William F. Balistreri, MD


December 27, 2013

In This Article

Reactivation of Hepatitis B Attendant to Immune Suppression

Seto and colleagues[13] presented an interim analysis of hepatitis B virus (HBV) reactivation in patients with a history of HBV exposure who were undergoing chemotherapy. High rates of HBV reactivation were observed in HBsAg-negative, anti-HBc-positive individuals undergoing rituximab-containing chemotherapy within the first year of therapy commencement, with most occurring within the first 6 months. The earliest surrogate marker of reactivation was the serum HBV DNA level. Entecavir treatment controlled HBV reactivation in all cases.

Assessing the Global and Regional Burden of Liver Disease

Cowie and colleagues[14] categorized deaths attributable to viral hepatitis and other liver diseases worldwide, reasoning that establishing the relative contributions of the underlying causes of deaths due to liver cancer and cirrhosis is essential for appropriate targeting of public health and clinical responses at the global, regional, and national levels.

They used country-level and regional cause-of-death data to analyze the proportion of cirrhosis and liver cancer deaths attributable to HBV, HCV, alcohol, and other causes. An estimated 752,000 deaths occurred from liver cancer and 1.03 million deaths from cirrhosis in 2010, making chronic liver disease a leading cause of mortality. In the United States in 2010, an estimated 70,000 people died of these causes. HCV was the predominant cause (40%) of liver cancer/cirrhosis deaths in the United States.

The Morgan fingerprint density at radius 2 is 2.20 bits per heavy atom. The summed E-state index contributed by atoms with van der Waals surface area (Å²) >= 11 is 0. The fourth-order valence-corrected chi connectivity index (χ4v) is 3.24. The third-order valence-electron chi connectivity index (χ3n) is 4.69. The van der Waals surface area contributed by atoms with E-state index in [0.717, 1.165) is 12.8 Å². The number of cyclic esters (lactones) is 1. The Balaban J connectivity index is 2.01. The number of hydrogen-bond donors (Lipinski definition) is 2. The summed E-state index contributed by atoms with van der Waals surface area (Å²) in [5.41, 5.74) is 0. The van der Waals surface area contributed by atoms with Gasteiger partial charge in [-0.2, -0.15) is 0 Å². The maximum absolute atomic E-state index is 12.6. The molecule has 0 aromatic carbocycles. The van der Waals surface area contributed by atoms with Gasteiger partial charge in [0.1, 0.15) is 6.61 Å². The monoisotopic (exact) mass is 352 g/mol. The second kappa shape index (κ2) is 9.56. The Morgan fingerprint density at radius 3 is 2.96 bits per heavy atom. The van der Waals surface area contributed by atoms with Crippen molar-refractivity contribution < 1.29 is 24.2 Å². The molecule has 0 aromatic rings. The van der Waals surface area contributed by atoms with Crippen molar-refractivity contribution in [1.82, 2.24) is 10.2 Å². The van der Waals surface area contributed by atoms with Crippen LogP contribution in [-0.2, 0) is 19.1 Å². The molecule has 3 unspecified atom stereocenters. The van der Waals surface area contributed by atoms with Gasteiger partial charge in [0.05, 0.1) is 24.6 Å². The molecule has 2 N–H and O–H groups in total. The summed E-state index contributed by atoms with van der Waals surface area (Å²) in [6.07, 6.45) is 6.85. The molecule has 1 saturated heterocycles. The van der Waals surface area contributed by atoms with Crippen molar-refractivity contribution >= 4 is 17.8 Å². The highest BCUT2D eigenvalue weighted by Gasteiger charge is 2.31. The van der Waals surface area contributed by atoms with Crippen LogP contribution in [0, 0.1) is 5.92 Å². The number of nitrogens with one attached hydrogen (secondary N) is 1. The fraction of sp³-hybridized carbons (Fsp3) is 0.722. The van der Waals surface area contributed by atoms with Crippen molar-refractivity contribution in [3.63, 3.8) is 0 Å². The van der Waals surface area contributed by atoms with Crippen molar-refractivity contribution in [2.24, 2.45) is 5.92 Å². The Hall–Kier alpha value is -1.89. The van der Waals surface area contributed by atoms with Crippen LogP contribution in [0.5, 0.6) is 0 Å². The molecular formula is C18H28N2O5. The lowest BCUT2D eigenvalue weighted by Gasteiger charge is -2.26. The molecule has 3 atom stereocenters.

On a global basis, HBV was estimated to be responsible for 45% of liver cancer deaths and 30% of deaths from cirrhosis, and HCV accounted for 26% and 28%, respectively. Alcohol abuse was estimated to be responsible for approximately one fourth of deaths from liver cancer and cirrhosis.

These data indicate that liver cancer and cirrhosis result in the deaths of 1.75 million persons each year, with chronic viral hepatitis causing approximately three fourths of these deaths. Greater priority to recognition and treatment of chronic viral hepatitis and other causes of liver disease is clearly needed to address this large burden of disease and death. The differing predominant causes of chronic liver disease identified across different regions requires prioritization of prevention responses to address global health priorities and projections, such as the potential major impact of the new antiviral strategies for HCV.


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